I only just realized that the entire first half of the National Anthem, from the beginning to “gallantly streaming,” is a single sentence.
From the John Jeremiah Sullivan piece on massage in the NYTimes magazine:
When you feel like that, you don’t leap to be naked in rooms with an assortment of strangers while they rub their hands all over your bare flesh — there’s probably a fetish group for becoming as physically disgusting as you can and then procuring massages, but that’s not my damage. Also, there’s something about massage in general that makes me more, not less, relaxed.
He means “less, not more.” If you click through you’ll see it’s been corrected in the online version. So someone noticed it at some point. But someone should have noticed it before the piece was posted and printed!
See also my complaint about Justin Cronin’s The Passage, which besides being carelessly edited — when you vomit because a vampire bit you, you are retching, not wretching, dammit! — failed to live up to the promise of its very good first 300 pages. Executive summary: it starts out as The Stand and ends up as The Dark Tower, and if you think that is not a downgrade then we shall fight.
Back to Sullivan:
But that’s true for so many of us — we fall into our lines of work like coins dropping into slots, bouncing down off various failures and false-starts.
has a nice cadence but does not actually describe a thing that is like the way a coin drops into a slot. Before the coin goes in the slot, it doesn’t bounce off anything, and after it’s in the slot, it may bounce down off things inside the mechanism (is that what he meant?) but it does so while travelling down a well-defined rigid channel, exactly the opposite of what Sullivan is going for.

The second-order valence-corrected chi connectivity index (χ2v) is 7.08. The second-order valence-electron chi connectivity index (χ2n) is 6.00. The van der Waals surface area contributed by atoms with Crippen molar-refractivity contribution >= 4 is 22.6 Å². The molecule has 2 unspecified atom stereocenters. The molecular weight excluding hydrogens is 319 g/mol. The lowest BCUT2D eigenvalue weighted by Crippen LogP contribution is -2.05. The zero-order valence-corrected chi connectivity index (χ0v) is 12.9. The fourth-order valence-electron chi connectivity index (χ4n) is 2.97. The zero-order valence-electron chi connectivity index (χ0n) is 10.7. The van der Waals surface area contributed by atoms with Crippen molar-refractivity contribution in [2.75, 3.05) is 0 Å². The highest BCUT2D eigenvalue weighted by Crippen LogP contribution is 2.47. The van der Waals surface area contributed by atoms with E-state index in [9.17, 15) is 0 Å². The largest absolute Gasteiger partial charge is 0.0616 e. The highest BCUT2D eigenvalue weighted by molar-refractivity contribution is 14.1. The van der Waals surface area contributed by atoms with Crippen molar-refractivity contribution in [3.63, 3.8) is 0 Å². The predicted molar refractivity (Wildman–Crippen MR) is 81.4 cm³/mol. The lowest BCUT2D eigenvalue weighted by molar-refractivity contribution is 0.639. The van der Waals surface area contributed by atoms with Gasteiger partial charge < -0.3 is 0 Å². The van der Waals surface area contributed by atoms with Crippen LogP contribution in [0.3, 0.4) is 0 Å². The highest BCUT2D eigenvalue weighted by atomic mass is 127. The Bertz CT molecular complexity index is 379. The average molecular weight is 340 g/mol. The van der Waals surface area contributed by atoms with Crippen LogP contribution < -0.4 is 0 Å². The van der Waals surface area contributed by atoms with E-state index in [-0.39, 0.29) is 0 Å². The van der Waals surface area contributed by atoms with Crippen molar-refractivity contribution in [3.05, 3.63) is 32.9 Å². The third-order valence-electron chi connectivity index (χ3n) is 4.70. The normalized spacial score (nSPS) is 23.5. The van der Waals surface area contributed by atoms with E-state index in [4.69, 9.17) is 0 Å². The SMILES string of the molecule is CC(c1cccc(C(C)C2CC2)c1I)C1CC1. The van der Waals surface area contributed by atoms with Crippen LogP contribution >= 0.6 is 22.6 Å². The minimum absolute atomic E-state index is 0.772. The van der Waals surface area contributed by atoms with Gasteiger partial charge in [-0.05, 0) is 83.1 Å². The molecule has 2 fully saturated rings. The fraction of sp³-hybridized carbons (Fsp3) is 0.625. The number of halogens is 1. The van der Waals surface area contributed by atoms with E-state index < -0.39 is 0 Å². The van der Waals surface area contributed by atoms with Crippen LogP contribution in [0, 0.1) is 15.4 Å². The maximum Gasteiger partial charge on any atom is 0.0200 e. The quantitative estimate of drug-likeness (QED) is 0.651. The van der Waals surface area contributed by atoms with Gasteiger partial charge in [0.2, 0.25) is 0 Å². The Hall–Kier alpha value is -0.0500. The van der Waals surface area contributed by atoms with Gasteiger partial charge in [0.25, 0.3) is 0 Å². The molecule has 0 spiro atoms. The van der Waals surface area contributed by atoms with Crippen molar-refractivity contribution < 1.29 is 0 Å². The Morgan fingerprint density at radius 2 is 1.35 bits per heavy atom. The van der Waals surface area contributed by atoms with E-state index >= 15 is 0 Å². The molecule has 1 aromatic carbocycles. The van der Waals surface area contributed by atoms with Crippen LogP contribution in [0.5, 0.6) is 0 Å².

The yellowish gray-green circles under my eyes had a micropebbled texture, and my skin gave off a sebaceousy sheen of coffee-packet coffee.
Most of this is great, especially “micropebbled,” but “sebaceousy” isn’t right — I’m not sure the “add -y to informalize a word,” move, a lexical way to indicate “kind of” or “sort of,” applies to any adjective, and if it does apply to some, I’m sure it doesn’t apply to “sebaceous.”
Per page 13 of this AP poll, the proportion of people who believe Barack Obama is a Muslim went from 17% down to 10% between January 2010 and September 2012.
However, 18% now think he is Jewish.
I would dearly love to hear an explanation of this result because I can’t think of one.
J Cronin’s The Passage is surprisingly interesting and I hope to blog about it at greater length some other time. (Short version: it is the only thing I’ve ever read that imitates Stephen King and gets right what works about Stephen King, and this is sort of a great achievement.) Still, though, there’s this:
It wasn’t that he didn’t like her, nor that she had failed to make her interest less than plain.
It took me about thirty seconds to figure out what this actually said, and once I figured it out, I was pretty sure it didn’t say what Cronin wanted it to say. But how could any editor read this sentence and not flag it?